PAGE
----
Nuns Behaving Badly is a clever title for a book. As I read the histories, however, I became increasingly convinced that those behaving poorly were not the nuns. A society fabricated on the premise that men are the divinely ordained masters of their universe is no stellar example of men behaving well. Even the occasional bishop, archbishop, or cardinal who sided with the accused had to bow to the will of the Holy Inquisition. The victims, although not physically tortured, were women who had thrown their entire futures into the service of the church, in one of the few roles allowed females in an era already pressing into the early modern age. The nuns were not behaving badly. They were simply being human. The truly bad behavior came in the form of a male hierarchy that brooked no dissent.

Happy Mother’s Day

Women’s voices raised in prayer. What could be the objection to that? Religion, of course. A story from the Los Angeles Times reports that chaos broke out in Judaism’s most sacred site, the Wailing Wall in Jerusalem, as women prayed in a newly won, court-authorized action. The ultra-orthodox flooded in to block the sacrilege. No doubt religions have come a long way in trying to redress the wrongs perpetrated against women in their holy names, but true equality remains a distant dream. I’m not picking on Judaism here—nearly all religions contain knots, sometimes Gordian in stature, of males who hold their mythology close to their genitals. God made men first, gave them a few extra inches of flesh in a precisely designated region, showing that they are superior. Penis frenzy. Yes, manliness is more than next to godliness, it is divine. So we are taught.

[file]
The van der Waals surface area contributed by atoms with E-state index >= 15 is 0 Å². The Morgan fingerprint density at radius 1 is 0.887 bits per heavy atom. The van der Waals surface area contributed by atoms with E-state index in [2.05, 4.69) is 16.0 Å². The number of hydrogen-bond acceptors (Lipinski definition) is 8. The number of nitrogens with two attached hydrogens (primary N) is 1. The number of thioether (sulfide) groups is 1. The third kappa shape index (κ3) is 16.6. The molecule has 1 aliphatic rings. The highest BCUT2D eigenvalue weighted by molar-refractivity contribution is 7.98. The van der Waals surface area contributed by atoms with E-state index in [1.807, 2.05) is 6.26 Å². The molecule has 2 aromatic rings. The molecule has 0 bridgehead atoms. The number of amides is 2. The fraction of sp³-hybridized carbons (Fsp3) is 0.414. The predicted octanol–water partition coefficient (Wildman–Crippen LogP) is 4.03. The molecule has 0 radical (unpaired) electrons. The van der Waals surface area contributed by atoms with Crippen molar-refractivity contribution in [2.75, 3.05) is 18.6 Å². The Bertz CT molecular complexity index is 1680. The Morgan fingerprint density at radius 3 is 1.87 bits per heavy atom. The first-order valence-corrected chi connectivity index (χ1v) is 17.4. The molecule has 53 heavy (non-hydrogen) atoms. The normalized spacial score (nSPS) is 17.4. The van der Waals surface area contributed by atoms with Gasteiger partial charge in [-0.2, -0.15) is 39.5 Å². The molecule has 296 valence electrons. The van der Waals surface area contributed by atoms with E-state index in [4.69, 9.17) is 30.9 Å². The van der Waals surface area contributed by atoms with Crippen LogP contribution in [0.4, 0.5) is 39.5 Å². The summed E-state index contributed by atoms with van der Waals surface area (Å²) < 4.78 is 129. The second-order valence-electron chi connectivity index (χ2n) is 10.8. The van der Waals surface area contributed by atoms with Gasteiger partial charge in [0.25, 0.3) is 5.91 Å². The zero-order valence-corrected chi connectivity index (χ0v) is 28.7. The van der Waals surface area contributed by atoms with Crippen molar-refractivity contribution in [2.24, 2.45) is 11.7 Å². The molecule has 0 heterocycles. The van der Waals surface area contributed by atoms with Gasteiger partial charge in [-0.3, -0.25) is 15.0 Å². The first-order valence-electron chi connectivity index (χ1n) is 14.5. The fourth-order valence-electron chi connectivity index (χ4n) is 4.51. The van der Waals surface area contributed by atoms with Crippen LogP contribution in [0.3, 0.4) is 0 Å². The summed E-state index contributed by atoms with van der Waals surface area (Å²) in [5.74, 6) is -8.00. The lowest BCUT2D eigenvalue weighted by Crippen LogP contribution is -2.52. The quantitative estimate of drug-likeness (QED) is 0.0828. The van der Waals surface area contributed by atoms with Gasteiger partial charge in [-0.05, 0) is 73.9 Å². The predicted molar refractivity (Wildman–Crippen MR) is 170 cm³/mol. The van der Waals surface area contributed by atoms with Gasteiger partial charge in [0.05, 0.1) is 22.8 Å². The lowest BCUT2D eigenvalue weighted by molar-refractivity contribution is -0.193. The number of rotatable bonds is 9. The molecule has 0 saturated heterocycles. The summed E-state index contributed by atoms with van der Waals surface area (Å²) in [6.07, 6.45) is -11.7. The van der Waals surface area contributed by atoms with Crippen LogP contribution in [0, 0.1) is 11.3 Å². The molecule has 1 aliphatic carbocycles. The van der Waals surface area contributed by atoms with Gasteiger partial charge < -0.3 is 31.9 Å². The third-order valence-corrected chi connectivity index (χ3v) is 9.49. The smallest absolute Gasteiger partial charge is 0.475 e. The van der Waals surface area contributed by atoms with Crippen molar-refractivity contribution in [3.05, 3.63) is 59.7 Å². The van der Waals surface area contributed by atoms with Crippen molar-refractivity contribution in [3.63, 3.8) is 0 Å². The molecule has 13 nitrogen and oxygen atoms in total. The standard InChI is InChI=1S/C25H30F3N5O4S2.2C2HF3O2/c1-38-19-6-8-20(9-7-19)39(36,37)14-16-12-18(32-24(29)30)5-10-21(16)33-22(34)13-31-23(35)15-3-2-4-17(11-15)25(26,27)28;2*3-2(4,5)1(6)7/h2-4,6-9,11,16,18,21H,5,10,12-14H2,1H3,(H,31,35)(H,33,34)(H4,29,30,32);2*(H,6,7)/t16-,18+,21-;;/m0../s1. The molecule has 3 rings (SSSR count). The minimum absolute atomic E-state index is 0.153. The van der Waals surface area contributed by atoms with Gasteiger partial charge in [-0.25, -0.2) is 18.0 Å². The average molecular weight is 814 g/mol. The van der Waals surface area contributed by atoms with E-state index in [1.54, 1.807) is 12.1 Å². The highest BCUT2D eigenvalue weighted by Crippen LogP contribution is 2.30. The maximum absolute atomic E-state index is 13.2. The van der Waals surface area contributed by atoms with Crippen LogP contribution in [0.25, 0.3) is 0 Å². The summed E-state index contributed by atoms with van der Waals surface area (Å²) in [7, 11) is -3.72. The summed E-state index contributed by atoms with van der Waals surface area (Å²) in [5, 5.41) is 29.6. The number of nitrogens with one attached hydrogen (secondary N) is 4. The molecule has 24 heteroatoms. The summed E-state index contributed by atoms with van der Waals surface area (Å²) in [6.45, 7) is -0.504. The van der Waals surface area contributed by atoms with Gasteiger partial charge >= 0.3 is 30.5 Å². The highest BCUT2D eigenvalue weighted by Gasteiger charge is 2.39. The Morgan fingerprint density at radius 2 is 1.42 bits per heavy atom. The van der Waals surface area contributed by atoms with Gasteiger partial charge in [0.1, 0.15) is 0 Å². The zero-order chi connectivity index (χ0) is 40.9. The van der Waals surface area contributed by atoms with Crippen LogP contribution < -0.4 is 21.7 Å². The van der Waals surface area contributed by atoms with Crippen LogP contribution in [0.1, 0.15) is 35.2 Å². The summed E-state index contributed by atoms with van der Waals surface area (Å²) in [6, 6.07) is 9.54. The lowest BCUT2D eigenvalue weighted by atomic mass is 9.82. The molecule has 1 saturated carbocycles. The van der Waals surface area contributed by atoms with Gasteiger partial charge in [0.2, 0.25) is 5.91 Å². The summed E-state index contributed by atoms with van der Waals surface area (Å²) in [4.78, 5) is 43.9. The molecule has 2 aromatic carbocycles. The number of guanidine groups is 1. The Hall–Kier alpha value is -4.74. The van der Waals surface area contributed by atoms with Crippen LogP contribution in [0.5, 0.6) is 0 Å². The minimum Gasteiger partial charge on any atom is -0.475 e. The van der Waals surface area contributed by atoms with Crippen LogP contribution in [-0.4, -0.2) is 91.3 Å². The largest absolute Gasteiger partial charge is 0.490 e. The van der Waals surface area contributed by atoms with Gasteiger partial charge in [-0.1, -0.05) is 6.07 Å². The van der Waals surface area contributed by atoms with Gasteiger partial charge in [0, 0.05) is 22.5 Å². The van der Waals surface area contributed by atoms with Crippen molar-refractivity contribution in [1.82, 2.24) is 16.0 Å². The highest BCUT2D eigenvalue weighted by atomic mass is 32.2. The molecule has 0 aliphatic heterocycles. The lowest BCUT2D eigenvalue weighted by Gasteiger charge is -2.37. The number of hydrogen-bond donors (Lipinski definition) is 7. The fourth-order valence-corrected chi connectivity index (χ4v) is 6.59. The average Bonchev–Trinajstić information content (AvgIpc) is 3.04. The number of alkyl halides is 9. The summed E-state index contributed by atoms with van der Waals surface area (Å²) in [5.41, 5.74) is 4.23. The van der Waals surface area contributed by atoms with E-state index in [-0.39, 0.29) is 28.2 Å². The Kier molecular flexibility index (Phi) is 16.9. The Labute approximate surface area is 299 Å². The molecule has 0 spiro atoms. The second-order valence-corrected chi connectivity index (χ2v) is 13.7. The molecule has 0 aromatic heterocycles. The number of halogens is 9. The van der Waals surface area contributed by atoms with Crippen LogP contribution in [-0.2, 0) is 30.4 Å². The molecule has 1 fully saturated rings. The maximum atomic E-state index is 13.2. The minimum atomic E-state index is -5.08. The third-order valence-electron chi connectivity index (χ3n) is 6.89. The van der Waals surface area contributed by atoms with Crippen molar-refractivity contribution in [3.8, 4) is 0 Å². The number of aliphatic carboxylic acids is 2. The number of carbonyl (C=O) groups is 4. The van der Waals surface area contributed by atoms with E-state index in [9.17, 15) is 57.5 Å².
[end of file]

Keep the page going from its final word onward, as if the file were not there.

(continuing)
Religions like to make universal claims. How is it that they cannot see that, at least on this planet, universal is half female? It certainly doesn’t make me feel secure knowing there’s an omnipotent guy with an almighty packet hovering in the sky above me. For five thousand years of human religions we’ve yet to see any solid evidence that such is the case. There are even places in the Hebrew Bible where God is referred to as female. Hosea has God say, “I led them with cords of human kindness, with ties of love. To them I was like one who lifts a little child to the cheek, and I bent down to feed them,” (11.4) a translation nearly obliterated by the good old King James. Those who bent down to feed children, in the days before Playtex, were mothers.